While the world might seem a bastion of normality, solid people going through the motions of their mundane lives, just beneath that surface there are dark and dangerous magics. No, it's not a description of Harry Potter but of the rather cool Shaman King. A show that starts really well and....hm, read the review.
We join the story watching a young Japanese boy leave cram school and decide to take a small shortcut home. It's a bit spooky, being through the graveyard, but safe enough. Although he is surprised to find another young teen already there, enjoying the starlit night with his friends. The guy seems a little bit unusual, but the fact that all his friends are ghostly spirits is what really makes the event memorable. And while the youths friends don't believe a word of it, even when the weird laid back kid joins their class, he's determined to understand what is going on.
However his plans are ruthlessly thwarted when the youth not only rescues him, befriends him but also seems perfectly willing to simply tell him all about it. It seems that the youth is a modern day shaman from a magical family. Able to communicate with, and even bond with, spirits he possesses immense magical powers. So perhaps it's a good thing he's so relaxed about everything. Mind you, this becomes the gateway into a strange and secret world, full of powerful magic in the hands of people who aren't nearly so casual. In fact they've got their eyes firmly fixed on the `big prize', a prize so desirable that even a laid back shaman might start getting serious.
The idea of primitive and dangerous magic still being alive and well in our modern age is a pretty good one. The real world gives a lot of depth and a sense of environment for the novelty and flashiness of magic to operate. This show certainly knows how to play on this, and the interaction between the two worlds is very well done. This is enhanced because there are various other magical practices which we get to see in action. The magic is fairly original, interesting and it looks damn cool when the action starts.
The characters are fairly interesting as well. The strangest element here being the `lead' character we meet, Manta. He's almost like a super-deformed character, incredibly short and seemingly less `real' than the rest of the cast. While he has the power to see ghosts apart from that he's powerless, effectively he plays as the `observer' through whom we see the action. He's not so much a character as something to bring out dialogue to explore the scene and set the story. It's a rather odd, and somewhat unattractive, approach.
Part of the reason he is needed is because the other characters are plenty cool but not very talkative. The main shaman is very calm and casual, friendly but not a huge one for conversation. His intense fiance, who is going to train him to victory or death (and seems unconcerned about which is the outcome), is even less chatty. Meanwhile the opposition are, well, intense and hostile which rather cuts down on the possibilities for character interaction. In truth the most sociable character in the cast is the spirit of a dead samurai, who becomes the main spirit of the shaman. He's wonderful, deadly serious when fighting but just a big boy the rest of the time.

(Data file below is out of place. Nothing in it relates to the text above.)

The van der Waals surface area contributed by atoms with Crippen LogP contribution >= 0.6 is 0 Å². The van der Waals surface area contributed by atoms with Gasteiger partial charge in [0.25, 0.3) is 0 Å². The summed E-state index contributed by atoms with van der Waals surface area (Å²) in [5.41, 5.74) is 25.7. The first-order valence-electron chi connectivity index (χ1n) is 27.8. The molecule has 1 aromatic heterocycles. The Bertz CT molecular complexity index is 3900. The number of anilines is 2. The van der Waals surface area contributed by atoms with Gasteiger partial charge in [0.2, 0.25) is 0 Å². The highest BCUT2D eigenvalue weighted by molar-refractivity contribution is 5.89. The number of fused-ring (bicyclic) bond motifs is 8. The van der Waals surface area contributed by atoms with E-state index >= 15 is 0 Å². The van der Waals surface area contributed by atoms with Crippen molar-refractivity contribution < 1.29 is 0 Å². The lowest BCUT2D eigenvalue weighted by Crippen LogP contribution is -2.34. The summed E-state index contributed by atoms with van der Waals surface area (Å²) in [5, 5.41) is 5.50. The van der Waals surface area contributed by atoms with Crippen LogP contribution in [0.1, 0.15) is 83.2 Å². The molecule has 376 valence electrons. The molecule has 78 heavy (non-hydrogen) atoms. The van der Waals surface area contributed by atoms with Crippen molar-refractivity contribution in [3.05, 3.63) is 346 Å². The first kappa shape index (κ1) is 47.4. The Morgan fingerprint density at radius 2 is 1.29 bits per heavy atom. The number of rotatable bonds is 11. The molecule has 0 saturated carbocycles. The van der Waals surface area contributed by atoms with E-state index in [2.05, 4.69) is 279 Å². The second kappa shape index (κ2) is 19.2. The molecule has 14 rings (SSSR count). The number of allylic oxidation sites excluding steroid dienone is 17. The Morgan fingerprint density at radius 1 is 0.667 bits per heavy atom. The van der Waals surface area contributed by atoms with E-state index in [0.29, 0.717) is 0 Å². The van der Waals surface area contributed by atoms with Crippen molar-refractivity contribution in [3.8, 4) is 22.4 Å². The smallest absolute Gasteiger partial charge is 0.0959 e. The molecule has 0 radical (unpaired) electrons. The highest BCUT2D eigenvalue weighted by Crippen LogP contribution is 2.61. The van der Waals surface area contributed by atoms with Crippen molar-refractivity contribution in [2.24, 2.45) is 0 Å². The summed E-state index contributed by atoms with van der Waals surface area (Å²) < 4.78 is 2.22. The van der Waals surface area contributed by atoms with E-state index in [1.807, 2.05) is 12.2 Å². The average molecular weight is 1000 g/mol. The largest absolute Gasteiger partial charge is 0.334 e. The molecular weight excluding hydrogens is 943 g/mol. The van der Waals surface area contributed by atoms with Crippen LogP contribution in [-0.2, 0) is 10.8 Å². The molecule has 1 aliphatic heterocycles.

So, sounds good doesn't it? In general it is, while the set up feels a little bit artificial at times (especially the `gang' component) there's enough depth and character there to keep you going. And finding out all about this magic, it's uses, and the prize they all fight over means there's lots to look forward to. The bad part was hidden in the `fight' word. It seems almost certain there's going to be many magically gifted individuals, a tournament, and a mysterious prize at the end. In other words, once all is said and done, it's another magical warrior show. Not a bad thing in itself, but it does mean that the start of the show is the good part, before we start getting into the filler. Perhaps it will avoid this trap, I don't know, I'll tell you when I see some more.
The animation is, in truth, not all that great. There's quite a lot of simplification in the character and environment, flat coloring and odd appearances. This is before you even consider Manta's weird and cartoon-like appearance. At times it suddenly get serious and shows a real flair for design, when it is doing something symbolic, a major character moment and especially a spell/action sequence, but in general it is not massively impressive. This gives the show a very varied appearance, main characters look much better than incidentals, spell sequences look much cooler than everything else. Still, it's more than sufficient to support the story and action needs. The voices are good, able to give depth to the characters and intensity to the scenes. The music is pretty decent as well, as are ambient sounds.
None of my regular sources have a review of this title so far, but I think it will find an eager audience on the American anime scene.